Edward is different from everyone else she has ever seen. Edward’s entire family is different. Pale skinned, graceful, mysterious—I think she is attracted to them because they look as out of place as she feels, yet they have their own clique. But just as quickly as she is attracted to him, she begins to believe they are so different that he is way out of her league.

As a Young Adult romance, they fall in love, against all odds, yada, yada, yada. I’ll admit I’m not a fan of romance but that doesn’t change Bella’s character. As a perfectionist and people pleaser with lowered self-esteem it sets her up to make excuses and allowances for Edward’s behavior because she is desperate for a different kind of love (than her mom and dad had). A forever kind of love and she wants to prove herself tough enough to withstand anything. She feels guilty when her mom wants to travel with her new husband but chooses to stay behind for Bella. She feels guilty when Charlie offers to stay home from fishing to spend time with Bella. She feels guilty that Edward has to restrain himself because she is a frail human. So she is willing to lie and sacrifice for other people to be happy (move to Forks, spend days by herself, and willing to sustain pain and danger).

What concerns me is that there are too many youth out there who can relate to Bella and are willing to try to live their lives like Bella—if she can do it, so can I—overlooking the fact that she is a fictional character in a work of fiction. Also, there are middle schoolers and upper elementary students who are reading this and watching the movies who do not need to be exposed to romance as described in the story.

So, I get the intrigue of the mystical creature. And if you like romance and/ or vampires, then you will probably enjoy the book. But there is a reason it is Young Adult.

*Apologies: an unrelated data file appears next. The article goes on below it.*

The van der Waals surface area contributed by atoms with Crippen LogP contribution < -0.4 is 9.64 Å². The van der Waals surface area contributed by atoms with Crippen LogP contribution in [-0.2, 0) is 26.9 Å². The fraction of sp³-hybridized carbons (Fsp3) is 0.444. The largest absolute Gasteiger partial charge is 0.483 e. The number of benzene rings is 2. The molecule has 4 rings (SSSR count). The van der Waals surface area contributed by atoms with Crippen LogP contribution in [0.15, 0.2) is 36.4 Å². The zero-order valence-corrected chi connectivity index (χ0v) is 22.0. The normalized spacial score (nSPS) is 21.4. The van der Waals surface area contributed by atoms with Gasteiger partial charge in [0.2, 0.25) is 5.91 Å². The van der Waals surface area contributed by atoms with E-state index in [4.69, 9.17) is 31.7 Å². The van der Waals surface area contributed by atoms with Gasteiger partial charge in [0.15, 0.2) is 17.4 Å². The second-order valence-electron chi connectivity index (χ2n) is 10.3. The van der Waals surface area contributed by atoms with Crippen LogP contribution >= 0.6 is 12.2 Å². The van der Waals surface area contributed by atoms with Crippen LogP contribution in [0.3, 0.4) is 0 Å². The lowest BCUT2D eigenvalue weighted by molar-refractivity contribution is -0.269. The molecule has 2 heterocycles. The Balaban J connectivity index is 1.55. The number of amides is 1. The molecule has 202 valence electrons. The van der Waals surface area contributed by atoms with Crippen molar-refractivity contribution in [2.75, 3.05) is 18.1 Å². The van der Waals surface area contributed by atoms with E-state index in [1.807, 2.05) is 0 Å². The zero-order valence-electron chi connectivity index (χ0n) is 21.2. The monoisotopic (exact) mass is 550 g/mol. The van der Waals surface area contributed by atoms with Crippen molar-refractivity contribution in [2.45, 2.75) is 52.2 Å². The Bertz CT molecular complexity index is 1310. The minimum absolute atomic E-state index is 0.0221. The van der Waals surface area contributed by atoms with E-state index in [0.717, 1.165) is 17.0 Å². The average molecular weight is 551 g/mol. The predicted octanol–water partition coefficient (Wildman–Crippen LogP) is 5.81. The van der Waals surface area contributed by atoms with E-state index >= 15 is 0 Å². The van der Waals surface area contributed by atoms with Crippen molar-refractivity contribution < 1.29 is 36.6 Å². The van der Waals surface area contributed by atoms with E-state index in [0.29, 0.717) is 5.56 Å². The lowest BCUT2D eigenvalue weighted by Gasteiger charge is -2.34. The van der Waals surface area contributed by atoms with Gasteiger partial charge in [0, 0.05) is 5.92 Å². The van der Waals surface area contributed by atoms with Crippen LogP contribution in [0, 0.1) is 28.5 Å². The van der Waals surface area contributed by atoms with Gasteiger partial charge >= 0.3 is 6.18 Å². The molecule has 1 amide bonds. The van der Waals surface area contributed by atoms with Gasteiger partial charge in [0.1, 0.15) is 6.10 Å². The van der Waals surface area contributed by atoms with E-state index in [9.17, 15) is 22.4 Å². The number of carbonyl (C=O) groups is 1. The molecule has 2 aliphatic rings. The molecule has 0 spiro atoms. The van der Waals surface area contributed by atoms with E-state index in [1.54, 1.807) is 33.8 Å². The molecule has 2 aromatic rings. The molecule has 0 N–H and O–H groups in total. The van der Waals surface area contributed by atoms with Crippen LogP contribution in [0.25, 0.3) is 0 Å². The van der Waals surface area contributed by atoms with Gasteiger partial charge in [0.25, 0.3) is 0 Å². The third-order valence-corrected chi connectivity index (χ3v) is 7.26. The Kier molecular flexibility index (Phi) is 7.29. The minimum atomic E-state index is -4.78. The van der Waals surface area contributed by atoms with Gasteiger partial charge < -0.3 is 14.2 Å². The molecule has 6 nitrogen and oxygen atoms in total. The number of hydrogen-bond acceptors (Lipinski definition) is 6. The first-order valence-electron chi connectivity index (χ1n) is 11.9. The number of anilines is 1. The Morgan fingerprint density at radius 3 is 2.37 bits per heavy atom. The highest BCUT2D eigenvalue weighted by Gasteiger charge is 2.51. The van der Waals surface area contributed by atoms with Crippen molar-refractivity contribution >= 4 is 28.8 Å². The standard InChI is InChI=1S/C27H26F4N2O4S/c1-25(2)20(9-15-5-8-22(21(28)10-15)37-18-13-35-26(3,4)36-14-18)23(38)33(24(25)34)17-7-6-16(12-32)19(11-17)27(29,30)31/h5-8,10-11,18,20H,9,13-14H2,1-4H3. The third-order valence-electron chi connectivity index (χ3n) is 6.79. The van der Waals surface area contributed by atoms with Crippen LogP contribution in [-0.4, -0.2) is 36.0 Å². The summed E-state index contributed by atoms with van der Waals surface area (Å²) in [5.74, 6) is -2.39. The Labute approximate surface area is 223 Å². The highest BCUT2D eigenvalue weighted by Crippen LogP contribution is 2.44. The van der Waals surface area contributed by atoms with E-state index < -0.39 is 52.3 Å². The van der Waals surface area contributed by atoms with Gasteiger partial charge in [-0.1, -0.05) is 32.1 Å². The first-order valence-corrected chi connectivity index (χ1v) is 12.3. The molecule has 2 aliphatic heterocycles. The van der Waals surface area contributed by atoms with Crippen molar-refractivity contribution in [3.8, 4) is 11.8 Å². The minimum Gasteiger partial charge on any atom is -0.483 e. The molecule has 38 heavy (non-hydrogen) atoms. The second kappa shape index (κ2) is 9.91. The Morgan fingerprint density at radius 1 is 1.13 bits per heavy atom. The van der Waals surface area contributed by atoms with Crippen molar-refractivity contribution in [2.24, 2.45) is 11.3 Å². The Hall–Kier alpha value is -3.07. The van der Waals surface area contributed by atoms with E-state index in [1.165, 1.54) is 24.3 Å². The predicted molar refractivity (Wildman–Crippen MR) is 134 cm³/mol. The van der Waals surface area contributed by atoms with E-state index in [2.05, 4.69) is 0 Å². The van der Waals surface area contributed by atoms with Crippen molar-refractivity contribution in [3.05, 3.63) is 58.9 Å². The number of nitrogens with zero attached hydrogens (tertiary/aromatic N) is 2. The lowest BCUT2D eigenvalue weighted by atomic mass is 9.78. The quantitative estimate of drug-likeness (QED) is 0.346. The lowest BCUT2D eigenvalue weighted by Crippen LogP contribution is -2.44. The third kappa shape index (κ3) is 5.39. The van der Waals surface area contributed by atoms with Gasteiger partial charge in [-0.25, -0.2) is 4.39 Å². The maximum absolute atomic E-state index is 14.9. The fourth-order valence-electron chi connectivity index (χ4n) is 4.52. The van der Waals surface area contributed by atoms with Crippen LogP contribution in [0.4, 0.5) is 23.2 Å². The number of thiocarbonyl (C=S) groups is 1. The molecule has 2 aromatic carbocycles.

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The gray between black and white

The Light Between OceansThe Light Between Oceans by M.L. Stedman
My rating: 4 of 5 stars

Tom Sherbourne has survived the loss of his mother, a way, and now thinks the best way to live the rest of his life is out at a lighthouse, by himself. Until he meets Isabel Graysmark. Her smile brings a light to his life he didn’t know he was missing. She is a spunky, young woman and they can’t help but fall in love. But life is hard out on Janus at the lighthouse pretty much shut off from the rest of Australia, much less the world. So when a crying baby and a dead man wash up in a boat, it seems to make up for anything they had lost.

The Light Between Oceans shows how gray the area in between the white of right and the black of flat out wrong can be. I think it is also a good illustration of the power resentment and forgiveness can have on our lives.

The story was well-written. Even though some lingo was definitely Australian, overall it was not hard to follow. Though this is not of the genre I typically enjoy (it was a book club selection) I found it hard to put down.